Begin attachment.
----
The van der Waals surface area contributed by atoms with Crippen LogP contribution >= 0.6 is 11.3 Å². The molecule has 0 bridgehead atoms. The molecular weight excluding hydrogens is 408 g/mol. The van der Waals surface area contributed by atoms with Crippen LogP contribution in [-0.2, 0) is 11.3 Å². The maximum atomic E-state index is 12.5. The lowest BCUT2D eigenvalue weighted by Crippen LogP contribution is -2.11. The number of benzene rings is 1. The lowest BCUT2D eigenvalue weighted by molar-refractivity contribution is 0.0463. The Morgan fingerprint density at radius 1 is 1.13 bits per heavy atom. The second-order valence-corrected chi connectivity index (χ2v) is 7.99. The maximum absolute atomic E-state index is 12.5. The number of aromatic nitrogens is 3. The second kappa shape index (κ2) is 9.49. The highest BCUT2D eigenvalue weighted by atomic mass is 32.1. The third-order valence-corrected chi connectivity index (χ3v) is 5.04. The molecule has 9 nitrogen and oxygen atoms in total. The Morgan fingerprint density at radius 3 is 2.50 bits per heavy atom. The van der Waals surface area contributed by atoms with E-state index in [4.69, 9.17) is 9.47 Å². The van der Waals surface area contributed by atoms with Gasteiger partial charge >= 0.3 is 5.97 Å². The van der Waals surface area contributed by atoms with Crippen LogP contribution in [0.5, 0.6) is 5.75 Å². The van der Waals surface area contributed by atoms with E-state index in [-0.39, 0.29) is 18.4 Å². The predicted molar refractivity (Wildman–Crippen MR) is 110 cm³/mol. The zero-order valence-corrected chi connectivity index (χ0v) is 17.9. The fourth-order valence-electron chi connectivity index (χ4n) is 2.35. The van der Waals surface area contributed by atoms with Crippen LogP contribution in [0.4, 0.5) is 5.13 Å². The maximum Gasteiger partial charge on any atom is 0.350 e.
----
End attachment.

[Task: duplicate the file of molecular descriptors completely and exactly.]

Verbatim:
The van der Waals surface area contributed by atoms with Crippen LogP contribution >= 0.6 is 11.3 Å². The molecule has 0 bridgehead atoms. The molecular weight excluding hydrogens is 408 g/mol. The van der Waals surface area contributed by atoms with Crippen LogP contribution in [-0.2, 0) is 11.3 Å². The maximum atomic E-state index is 12.5. The lowest BCUT2D eigenvalue weighted by Crippen LogP contribution is -2.11. The number of benzene rings is 1. The lowest BCUT2D eigenvalue weighted by molar-refractivity contribution is 0.0463. The Morgan fingerprint density at radius 1 is 1.13 bits per heavy atom. The second-order valence-corrected chi connectivity index (χ2v) is 7.99. The maximum absolute atomic E-state index is 12.5. The number of aromatic nitrogens is 3. The second kappa shape index (κ2) is 9.49. The highest BCUT2D eigenvalue weighted by atomic mass is 32.1. The third-order valence-corrected chi connectivity index (χ3v) is 5.04. The molecule has 9 nitrogen and oxygen atoms in total. The Morgan fingerprint density at radius 3 is 2.50 bits per heavy atom. The van der Waals surface area contributed by atoms with E-state index in [4.69, 9.17) is 9.47 Å². The van der Waals surface area contributed by atoms with Gasteiger partial charge >= 0.3 is 5.97 Å². The van der Waals surface area contributed by atoms with Crippen LogP contribution in [0.5, 0.6) is 5.75 Å². The van der Waals surface area contributed by atoms with E-state index in [-0.39, 0.29) is 18.4 Å². The predicted molar refractivity (Wildman–Crippen MR) is 110 cm³/mol. The zero-order valence-corrected chi connectivity index (χ0v) is 17.9. The fourth-order valence-electron chi connectivity index (χ4n) is 2.35. The van der Waals surface area contributed by atoms with Crippen LogP contribution in [0.4, 0.5) is 5.13 Å². The maximum Gasteiger partial charge on any atom is 0.350 e.